Every Fall, we have a tradition of going on a “Larch March.” In our beautiful state of Washington, we have a very special tree, known as the Larch, which is an Evergreen tree that happens to turn yellow in the fall and drop its needles for the winter.
While these occur across the world from Northern Canada to the Himalaya, our particular version of the Larch can be found at the healthy altitude of around 6,000 ft. Essentially, right at the edge of the Alpine. As such, to actually witness this beautiful misfit of the evergreen family, a bit of a mission is usually involved. After all, it's too early to have skis on your feet, and the leisurely temps of summer are gone.
It's easy to be excited about exploring the mountains when the sun pours down and you don't even really need to carry a jacket in your backpack, but when the weather begins to turn south, the feeling of truly earning the views you’re experiencing is incredible. Starting a blustery morning at the car wondering "am I crazy to be doing this" but at the same time buzzing with the excitement of forging out into the elements is nothing short of addicting. Every turn of the trail brings new engagement, new reality. It seems like every season Kirsten and I always manage to fit our Larch March into weather windows like these.
We made quick work of the first 4 miles of trail, gaining the ridge in typical blustery Northwest weather. We figured that things would get more pleasant once we left the ridge and dropped into the valley, and sure enough the wind died down and we finally emerged into Larch paradise!
The entire basin we were traipsing through was covered in what should have been Evergreens blanketed with green needles, only the needles were a brilliant yellow. They glowed with an intensity that seemed almost neon.
We decided at this point to head for the next ridge and maybe find a spot for some lunch. The trail became somewhat hard to follow as it went steeply up a granite ridge, but as we crested over it a beautiful alpine lake emerged in front of us. We decided that it was the perfect time sit down and eat what was one of the most delicious turkey sandwiches we'd ever eaten (*as is every sandwich eaten in the mountains!). There's an intoxicating thing about the beauty of the outdoors and you can feel all your senses heighten, making those sandwhiches extra tasty! As we sat perched above the lake, Mt. Stuart (one of the crown jewels of the Cascades) emerged from behind the clouds across the valley and we took in one of those moments that feels pretty darn close to perfect.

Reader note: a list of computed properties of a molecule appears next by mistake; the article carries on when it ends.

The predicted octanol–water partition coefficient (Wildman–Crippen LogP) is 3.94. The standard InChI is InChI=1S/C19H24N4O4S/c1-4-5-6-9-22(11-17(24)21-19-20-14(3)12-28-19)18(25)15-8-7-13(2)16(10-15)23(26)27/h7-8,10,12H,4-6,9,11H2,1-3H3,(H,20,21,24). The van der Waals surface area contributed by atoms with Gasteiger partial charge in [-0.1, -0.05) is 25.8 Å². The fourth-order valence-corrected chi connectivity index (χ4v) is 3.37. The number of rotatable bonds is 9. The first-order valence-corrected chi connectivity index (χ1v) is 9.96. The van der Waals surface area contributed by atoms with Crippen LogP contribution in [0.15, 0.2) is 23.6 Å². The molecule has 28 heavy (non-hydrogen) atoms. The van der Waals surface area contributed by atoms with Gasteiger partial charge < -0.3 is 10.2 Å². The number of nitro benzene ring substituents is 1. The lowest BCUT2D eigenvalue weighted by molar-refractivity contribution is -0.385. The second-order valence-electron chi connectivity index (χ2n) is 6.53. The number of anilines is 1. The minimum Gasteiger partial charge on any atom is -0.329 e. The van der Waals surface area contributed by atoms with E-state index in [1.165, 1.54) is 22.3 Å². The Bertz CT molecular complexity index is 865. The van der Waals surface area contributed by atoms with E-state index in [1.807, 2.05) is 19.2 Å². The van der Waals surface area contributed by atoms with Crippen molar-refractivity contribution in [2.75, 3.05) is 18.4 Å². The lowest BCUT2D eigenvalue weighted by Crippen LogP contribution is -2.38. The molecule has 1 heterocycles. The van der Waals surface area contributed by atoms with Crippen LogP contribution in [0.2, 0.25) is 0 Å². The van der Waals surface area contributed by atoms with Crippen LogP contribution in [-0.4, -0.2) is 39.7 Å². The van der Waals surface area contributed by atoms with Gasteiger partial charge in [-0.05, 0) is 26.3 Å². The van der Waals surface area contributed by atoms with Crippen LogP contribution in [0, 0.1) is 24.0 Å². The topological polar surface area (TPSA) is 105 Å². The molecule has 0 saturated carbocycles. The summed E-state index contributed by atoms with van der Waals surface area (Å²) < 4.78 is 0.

On this particular day, from our lunch perch on the granite outcropping, there was an obvious scramble route out of the basin and up the ridge to one of the many un-famous peaks in the Cascades. All I can remember thinking as we ascended the ridge was how wild these yellow evergreen trees were that completely filled the basin. As we got higher and higher I just kept seeing more and more of the basin they filled. They went on forever, but only at this very specific altitude. It was nothing short of surreal.
As we emerged out of the valley, the wind returned and my Larch euphoria transitioned into the hyper aware state I've become so familiar with in the mountains. A few sketchy ledge crossings later, and we reached our impromptu summit objective of the day. As is tradition, a summit beer was had, and after dancing and twirling about in the wind we made for the return trip home.
I will always remember once talking to Kirsten's grandpa, a legend of German mountaineering, and him saying "On no, you never WALK down, always RUNNING! Why else would we walk to the top of these mountains?!" We're strong believers in this philosophy, and view the trail run down as the best part of the day… After all, it's as close to skiing as you're going to get when there's no snow. Skree fields become the off season equivalent of pow turns, and intense rooted sections of the trail might as well be pillow lines!
Two hours driving, a half hour for coffee, three hours headed up, an hour messing around at the top, and an hour an half flying down… put us just in time for a happy hour beer at Dru Bru.. and a bratwurst. That euphoria I was talking about earlier...I think we've found it.
Trail: Lake Ingalls but note that Larches can be found at many sub-alpine regions in the Cascades, including the apline lakes outside Leaven such as the Enchantments region. Happy Larch hunting!
Words and Pictures by @garretvs